The Little Rock Zoo

.The Little Rock Zoo needs to step up and care for the animals better! Please read the several artciles here with deaths, sickness and a bald chimp!

Monday, January 18, 2010

Chromosome's Of Evolution

A new look at the human Y chromosome has overturned longstanding ideas about its evolutionary history. Far from being in a state of decay, the Y chromosome is the fastest-changing part of the human genome and is constantly renewing itself.

This is “a result as unexpected as it is stunning — truly amazing,” said Scott Hawley, a chromosome expert at the Stowers Institute in Kansas City, Mo. The Y chromosome makes its owner male because it carries the male-determining gene. Boys are born with one Y and one X chromosome in all their body’s cells, while girls have two X’s. The other 22 pairs of chromosomes in which the human genome is packaged are the same in both sexes.

The Y chromosome’s rapid rate of evolutionary change does not mean that men are evolving faster than women. But its furious innovation is likely to be having reverberations elsewhere in the human genome.

The finding was reported online on Wednesday in the journal Nature by a team led by Jennifer Hughes and David Page of the Whitehead Institute in Cambridge, Mass. In 2003, Dr. Page, working with scientists at the Washington University School of Medicine, decoded the DNA sequence of the human Y chromosome. He and the same Washington University genome team have now decoded the chimpanzee Y chromosome, providing for the first time a reference against which to assess the evolutionary history of the human Y.
The chimpanzee and human lineages shared a common ancestor just six million years ago, a short slice of evolutionary time. Over all, the genomes of the two species are very similar and differ in less than 1 percent of their DNA. But the Y chromosomes differ in 30 percent of their DNA, meaning that these chromosomes are changing far faster in both species than the rest of the genome.

In the case of chimps, their mating habits are probably the source of the fierce evolutionary pressure on their Y chromosome. When a female comes into heat, she mates with all the males in the group, setting up competition within her reproductive tract between the sperm of different males.
Many genes that govern sperm production are situated on the Y chromosome, and any genetic variation that improves a chimp’s chances of fatherhood will be favored and quickly spread through the population.
Sperm competition may have been important in the earliest humans, too, for some years after the chimp and human lineages split. Sperm competition could still play a role in human reproduction, some experts think, given the trickle of cases of heteropaternity, the birth of twins with different fathers.
Another reason for the intensity of selective pressures on the Y chromosome in both chimps and humans may be that natural selection sees it as a single unit, so a change in any one of its genes affects the survival of all the rest. On the other chromosomes, selection is more focused on individual genes because chunks of DNA are swapped between the members of each pair of chromosomes before the generation of eggs and sperm.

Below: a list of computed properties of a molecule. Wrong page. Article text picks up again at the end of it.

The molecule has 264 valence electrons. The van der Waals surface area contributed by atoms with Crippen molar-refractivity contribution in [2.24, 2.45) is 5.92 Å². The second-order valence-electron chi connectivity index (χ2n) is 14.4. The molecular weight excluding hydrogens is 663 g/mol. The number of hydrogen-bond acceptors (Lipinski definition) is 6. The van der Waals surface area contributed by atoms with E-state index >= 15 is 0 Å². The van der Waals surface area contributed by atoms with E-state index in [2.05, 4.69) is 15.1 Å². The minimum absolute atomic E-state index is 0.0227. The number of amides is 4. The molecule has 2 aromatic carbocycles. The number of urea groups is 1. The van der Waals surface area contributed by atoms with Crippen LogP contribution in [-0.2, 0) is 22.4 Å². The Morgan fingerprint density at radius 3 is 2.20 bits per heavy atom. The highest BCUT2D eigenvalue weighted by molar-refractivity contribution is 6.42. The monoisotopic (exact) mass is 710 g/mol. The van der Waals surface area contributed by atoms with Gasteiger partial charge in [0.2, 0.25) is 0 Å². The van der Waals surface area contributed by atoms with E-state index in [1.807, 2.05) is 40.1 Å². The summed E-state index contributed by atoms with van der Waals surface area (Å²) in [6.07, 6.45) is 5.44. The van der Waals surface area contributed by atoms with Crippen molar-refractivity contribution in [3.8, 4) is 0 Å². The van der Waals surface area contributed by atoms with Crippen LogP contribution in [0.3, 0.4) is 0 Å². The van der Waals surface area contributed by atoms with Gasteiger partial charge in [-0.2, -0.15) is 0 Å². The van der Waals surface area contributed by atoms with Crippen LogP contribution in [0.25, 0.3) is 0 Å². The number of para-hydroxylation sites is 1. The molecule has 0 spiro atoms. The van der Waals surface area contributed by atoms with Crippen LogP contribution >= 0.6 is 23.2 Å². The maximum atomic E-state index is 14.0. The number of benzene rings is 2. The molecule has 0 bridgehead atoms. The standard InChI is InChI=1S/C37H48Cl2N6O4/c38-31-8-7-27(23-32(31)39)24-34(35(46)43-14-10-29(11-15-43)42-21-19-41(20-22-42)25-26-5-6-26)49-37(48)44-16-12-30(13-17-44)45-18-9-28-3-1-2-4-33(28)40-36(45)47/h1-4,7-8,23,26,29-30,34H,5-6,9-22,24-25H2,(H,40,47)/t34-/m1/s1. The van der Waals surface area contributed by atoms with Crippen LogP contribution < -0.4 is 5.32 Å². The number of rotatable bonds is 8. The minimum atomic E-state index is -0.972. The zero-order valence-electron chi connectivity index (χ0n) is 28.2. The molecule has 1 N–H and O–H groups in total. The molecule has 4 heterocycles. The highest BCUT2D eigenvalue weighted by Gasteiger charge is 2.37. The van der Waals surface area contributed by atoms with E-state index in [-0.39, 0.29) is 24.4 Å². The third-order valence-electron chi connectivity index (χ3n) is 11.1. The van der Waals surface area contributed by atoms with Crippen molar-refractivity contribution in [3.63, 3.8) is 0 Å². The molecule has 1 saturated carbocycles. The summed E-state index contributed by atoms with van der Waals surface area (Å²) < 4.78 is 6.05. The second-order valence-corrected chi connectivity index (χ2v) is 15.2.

This DNA swapping process is forbidden between the X and the Y pair, keeping the male-determining gene from being transferred into the X chromosome, creating gender chaos.But this prohibition has caused most of the genes on the Y chromosome to decay for lack of fitness. In the rest of the genome, a gene damaged by a mutation can be swapped out for the good copy on the other chromosome.
In the Y, which originally had the same set of genes as the X, most of the X-related genes have disappeared over the last 200 million years. Until now, many biologists have assumed either that the Y chromosome was headed for eventual extinction, or that its evolutionary downslide was largely over and it has sunk into stagnation.
Dr. Page’s new finding is surprising because it shows that the Y chromosome has achieved an unexpected salvation. The hallmark of the Y chromosome now turns out to be renewal and reinvigoration, once the unnecessary burden of X-related genes has been shed.
“Natural selection is shaping the Y and keeping it vital to a degree that is really at odds with the idea of the last 50 years of a rotting Y chromosome,” Dr. Page said. “It is now clear that the Y chromosome is by far the most rapidly evolving part of the human and chimp genomes.”
This does not mean that men are evolving faster than women, given that the two belong to the same species, but it could be that the Y’s rate of change drives or influences the evolution of the rest of the human genome in ways that now need to be assessed. It would be “hard to imagine that these dramatic changes in the Y don’t have broader consequences,” Dr. Page said.

Andrew Clark, a geneticist who works on the Y chromosome at Cornell University, said the Y’s fast turnover of DNA could effect the activity of genes throughout the genome, because just such an effect has been detected in laboratory fruit flies.
The decoding of the Y chromosome’s DNA was particularly difficult because the chromosome is full of palindromes — runs of DNA that read the same backward as forward — and repetitive sequences that confuse the decoding systems. Decoding the human Y took 13 years, and the chimp Y took eight years, Dr. Page said.


No comments:

Post a Comment